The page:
Banking Not Budgeting: The Perils of Adding Features

Background

Designing Digital Interfaces at AC4D is a mixture of visual design education, user testing, and like many of our courses, an exercise in asking “Why?”

We’ve been tasked with redesigning a banking app of our choice. My choice is Ally Bank, an online-only institution. We redesign by creating wireframes- draft versions (either paper or digital) that can be quickly modified and tested.

Four weeks ago I began to tweak existing features such as checking balances and depositing checks. Over the last two weeks our cohort have been tackling something much bigger: adding budgeting functionality to our banking apps.

My process began with drafting a “Process Flow Diagram.” Essentially, it’s a visualization of how budget functions would fit into existing functions, from the user’s perspective. A process flow details all the choices a user would make when they view a screen, in this case, a mobile app.

 

A Process Flow Diagram
A Process Flow Diagram

After completing a a process flow, I created wireframes of screens that included the new budgeting functionality. And I began to form “missions” for users in order to test the viability and usefulness of Ally’s new budgeting functions.

Here were the “missions” I gave my users, and the reasons why in bold.

Assignment 4_Financial Modeling.010

Why Are We Doing This?

In full awareness of putting the cart before the horse, these reflections came after my user testing. This assignment gave me the opportunity to:

  1. Expand my research capabilities as designers by user testing
  2. Apply a system-wide awareness (using process flows and system maps) into instituting a new app function
  3. Gain greater empathy for users in using a new function
  4. Gain greater empathy for my imaginary coworkers at Ally Bank, whose work could be affected by adding the new functions

Banking Not Budgeting 

I tested five users, all non-Ally customers. Zero of my five users used their bank for budgeting. None. It didn’t matter whether they used their banking app daily, or only used their bank’s mobile site twice a month.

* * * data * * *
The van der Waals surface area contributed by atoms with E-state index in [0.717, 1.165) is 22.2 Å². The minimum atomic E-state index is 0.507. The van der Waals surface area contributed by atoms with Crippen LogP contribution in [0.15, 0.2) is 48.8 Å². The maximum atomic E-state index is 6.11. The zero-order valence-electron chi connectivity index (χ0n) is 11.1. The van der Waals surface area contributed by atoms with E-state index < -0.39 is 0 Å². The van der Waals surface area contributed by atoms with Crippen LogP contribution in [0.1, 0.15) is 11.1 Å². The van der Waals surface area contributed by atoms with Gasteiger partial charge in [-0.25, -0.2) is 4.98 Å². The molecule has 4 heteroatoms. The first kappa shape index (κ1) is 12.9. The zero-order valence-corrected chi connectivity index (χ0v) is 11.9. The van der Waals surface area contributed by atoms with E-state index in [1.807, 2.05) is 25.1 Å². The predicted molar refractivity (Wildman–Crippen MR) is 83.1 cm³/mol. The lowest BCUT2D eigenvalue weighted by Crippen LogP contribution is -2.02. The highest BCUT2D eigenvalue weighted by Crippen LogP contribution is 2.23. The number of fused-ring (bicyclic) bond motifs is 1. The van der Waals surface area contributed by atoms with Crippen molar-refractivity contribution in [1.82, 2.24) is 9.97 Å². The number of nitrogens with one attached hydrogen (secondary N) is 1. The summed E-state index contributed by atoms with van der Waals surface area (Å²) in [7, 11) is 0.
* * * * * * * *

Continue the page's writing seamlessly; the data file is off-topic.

A snapshot of my five users.
A snapshot of my five users.

This leads us to the reason why aggregative budgeting apps exist. The most popular being Mint or YNAB (You Need a Budget). These two apps can do something that single-bank applications cannot: pull in data from two or more financial institutions, budget all expenses in one place, and set goals that relate to a user’s complete financial state.

This led me to a difficult realization: either I imagine that Ally can have the capability of collecting info from different institutions (a la Mint or YNAB); or I operate in the complete opposite sphere, where Ally only tracks Ally expenses and transactions. I opted for the former, which I would come to regret.

“‘Current Flexible Cash’ What the heck is that?”

…stated one user. Current Flexible Cash was my idea to give users a “safe to spend” amount, a subset of their checking account. The idea was for users to know how much cash they have on hand that’s available to make urgent cash purchases.

Here’s how it was introduced. Users saw this designation on their first screen, “Snapshot.” Stuck in the middle of the screen, users communicated it seemed unimportant, and the graph, “confusing.” As they continued their missions, they saw that “Current Flexible Cash” was connected to both “Budget Categories.” Any money that wasn’t budgeted, or in Savings was considered “Flexible”.

Users saw "Current Flexible Cash" on their first screen. Then confusion ensued.
Users saw “Current Flexible Cash” on their first screen. Then confusion ensued.

I attempted to introduce this “Flexible Cash” concept in a tutorial, which popped up when users clicked the middle button of the Snapshot screen:

The brief tutorial on "Current Flexible Cash"
The brief tutorial on “Current Flexible Cash”

From my users’ near unanimous feedback, budgeting is not the expected functioning of a banking app. If introduced, it must not conflict or even interrupt the more common banking tasks. I still have hope that users can find value, but the structure, and especially placement of budgeting functions needs to improve. Perhaps “budgeting” should be its own tab.

User Conclusions

All of this confusion resulted in my major takeaway from these tests: in the way I presented budgeting with Ally, users found no immediate value added. For them, the primary goal of a banking app was to check recent activity was accurately documented. Or to recognize inaccurate or fraudulent transactions.

Big Questions & Next Steps

Moving forward, I plan to operate on the reverse assumption of this user test: Ally will not have data from user’s other institutions, and therefore should create budgeting functions that don’t rely on external data, but still provide value to the user.

Ally could theoretically have Mint or YNAB functionality, but why should it? How do we create value with these functions when most use banking apps simply as  an official ledger, checking to making sure all is well.

These are the questions I’ll keep in mind when moving forward in doing a Heuristic Evaluation and Cognitive Walkthrough with users.

The questions I will keep in mind moving forward in the Ally functionality process
The questions I will keep in mind moving forward in the Ally functionality process